Critic Reviews



Based on 6 critic reviews provided by
As a cinematic achievement, “Bikram” is fairly tame; as a mass-media call to action, it’s an essential movie of the moment.
Orner succeeds at evoking a deep sense of empathy for the survivors of Choudhury’s abuse, and although that’s not the same thing as justice, perhaps it’s a place to start.
This haunting documentary is a powerful addition to a growing body of post #MeToo films — including “Finding Neverland” and “Surviving R. Kelly” — that show how cultural power is accumulated and weaponized.
Bikram: Yogi, Guru, Predator is more than an indictment of a man. Orner cross-examines the community that protected a bully for four decades, ever since Bikram pranced before TV cameras flexing his pecs for a cheering audience.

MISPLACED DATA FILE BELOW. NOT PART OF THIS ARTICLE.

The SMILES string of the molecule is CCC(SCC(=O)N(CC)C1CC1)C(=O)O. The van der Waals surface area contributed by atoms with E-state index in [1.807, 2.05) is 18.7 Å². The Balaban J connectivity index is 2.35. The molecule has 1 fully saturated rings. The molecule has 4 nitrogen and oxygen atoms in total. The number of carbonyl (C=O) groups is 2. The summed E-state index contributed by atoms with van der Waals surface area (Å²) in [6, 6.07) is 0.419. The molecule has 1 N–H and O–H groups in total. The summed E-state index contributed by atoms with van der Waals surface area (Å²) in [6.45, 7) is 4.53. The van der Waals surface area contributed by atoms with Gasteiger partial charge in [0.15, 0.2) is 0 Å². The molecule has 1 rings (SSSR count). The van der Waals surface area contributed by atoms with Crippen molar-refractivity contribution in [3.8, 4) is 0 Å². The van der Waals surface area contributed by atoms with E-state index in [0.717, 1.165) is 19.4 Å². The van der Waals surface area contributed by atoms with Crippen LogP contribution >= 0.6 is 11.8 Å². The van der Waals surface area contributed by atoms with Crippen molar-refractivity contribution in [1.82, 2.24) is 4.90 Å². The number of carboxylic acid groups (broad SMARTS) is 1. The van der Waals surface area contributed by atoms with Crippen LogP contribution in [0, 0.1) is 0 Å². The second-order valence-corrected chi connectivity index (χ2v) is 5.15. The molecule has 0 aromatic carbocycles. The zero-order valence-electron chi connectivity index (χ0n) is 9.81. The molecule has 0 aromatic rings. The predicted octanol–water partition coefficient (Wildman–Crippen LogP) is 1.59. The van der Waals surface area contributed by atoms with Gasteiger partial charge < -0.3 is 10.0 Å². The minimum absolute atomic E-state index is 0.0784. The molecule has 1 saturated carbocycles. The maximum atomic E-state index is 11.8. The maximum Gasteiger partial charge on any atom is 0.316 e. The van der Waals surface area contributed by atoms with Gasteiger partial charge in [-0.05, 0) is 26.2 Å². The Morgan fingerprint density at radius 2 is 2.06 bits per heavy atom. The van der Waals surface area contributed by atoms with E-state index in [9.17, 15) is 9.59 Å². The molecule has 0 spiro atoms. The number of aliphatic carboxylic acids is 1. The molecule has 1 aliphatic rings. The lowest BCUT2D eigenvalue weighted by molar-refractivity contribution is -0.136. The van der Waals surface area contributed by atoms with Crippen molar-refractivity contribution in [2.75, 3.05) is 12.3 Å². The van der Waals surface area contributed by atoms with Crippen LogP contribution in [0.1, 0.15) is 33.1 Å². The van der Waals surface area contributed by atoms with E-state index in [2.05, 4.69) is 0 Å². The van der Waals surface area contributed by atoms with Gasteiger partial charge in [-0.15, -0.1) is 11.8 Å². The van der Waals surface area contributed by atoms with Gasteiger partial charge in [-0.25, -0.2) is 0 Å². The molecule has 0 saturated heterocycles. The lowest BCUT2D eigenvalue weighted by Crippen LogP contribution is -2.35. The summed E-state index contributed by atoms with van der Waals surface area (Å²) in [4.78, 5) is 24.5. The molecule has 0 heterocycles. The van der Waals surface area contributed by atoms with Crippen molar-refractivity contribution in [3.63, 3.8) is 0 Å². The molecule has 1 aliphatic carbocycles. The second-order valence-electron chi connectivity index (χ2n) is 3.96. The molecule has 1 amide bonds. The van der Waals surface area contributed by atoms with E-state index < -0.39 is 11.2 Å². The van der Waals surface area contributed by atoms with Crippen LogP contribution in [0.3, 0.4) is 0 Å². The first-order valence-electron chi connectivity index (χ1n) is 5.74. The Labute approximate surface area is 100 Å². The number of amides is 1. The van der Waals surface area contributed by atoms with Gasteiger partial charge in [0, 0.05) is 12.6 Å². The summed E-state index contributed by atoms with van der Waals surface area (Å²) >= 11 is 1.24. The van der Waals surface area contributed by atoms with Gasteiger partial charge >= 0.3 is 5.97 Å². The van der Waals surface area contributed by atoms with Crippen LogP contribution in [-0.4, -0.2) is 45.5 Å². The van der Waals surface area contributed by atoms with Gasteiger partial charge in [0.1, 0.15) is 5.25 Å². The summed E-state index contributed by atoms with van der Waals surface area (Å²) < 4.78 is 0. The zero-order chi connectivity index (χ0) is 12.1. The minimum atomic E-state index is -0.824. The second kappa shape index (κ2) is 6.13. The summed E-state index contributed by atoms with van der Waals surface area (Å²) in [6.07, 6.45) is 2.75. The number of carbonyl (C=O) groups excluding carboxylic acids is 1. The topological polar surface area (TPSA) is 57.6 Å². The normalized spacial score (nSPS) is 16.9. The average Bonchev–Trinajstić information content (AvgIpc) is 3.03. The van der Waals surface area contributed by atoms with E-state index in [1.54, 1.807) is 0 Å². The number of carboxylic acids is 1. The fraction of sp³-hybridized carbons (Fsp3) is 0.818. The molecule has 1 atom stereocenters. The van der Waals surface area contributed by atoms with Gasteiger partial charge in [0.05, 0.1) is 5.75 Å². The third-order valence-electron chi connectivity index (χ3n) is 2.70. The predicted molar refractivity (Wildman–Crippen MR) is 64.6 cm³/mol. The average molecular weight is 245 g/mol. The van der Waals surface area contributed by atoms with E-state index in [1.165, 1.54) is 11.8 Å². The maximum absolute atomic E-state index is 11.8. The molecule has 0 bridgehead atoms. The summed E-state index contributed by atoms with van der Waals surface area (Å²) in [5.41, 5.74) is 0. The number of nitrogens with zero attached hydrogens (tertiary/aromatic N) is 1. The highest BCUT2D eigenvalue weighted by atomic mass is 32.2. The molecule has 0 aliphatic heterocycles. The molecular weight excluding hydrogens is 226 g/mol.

Director Eva Orner makes her story both about the predator and the victims, and delivers an appropriately cut-and-dry case that Bikram more than deserves that third title. But she connects these sensibilities with an approach that too often feels like an info dump, instead of a gripping mediation on the larger themes and harrowing stories that inspired it.
Like the other famous current example of the mercurial, dimwitted bullying, sexually abusive misogynist/narcissist, we know the True Believers’ epiphany won’t be something they welcome.

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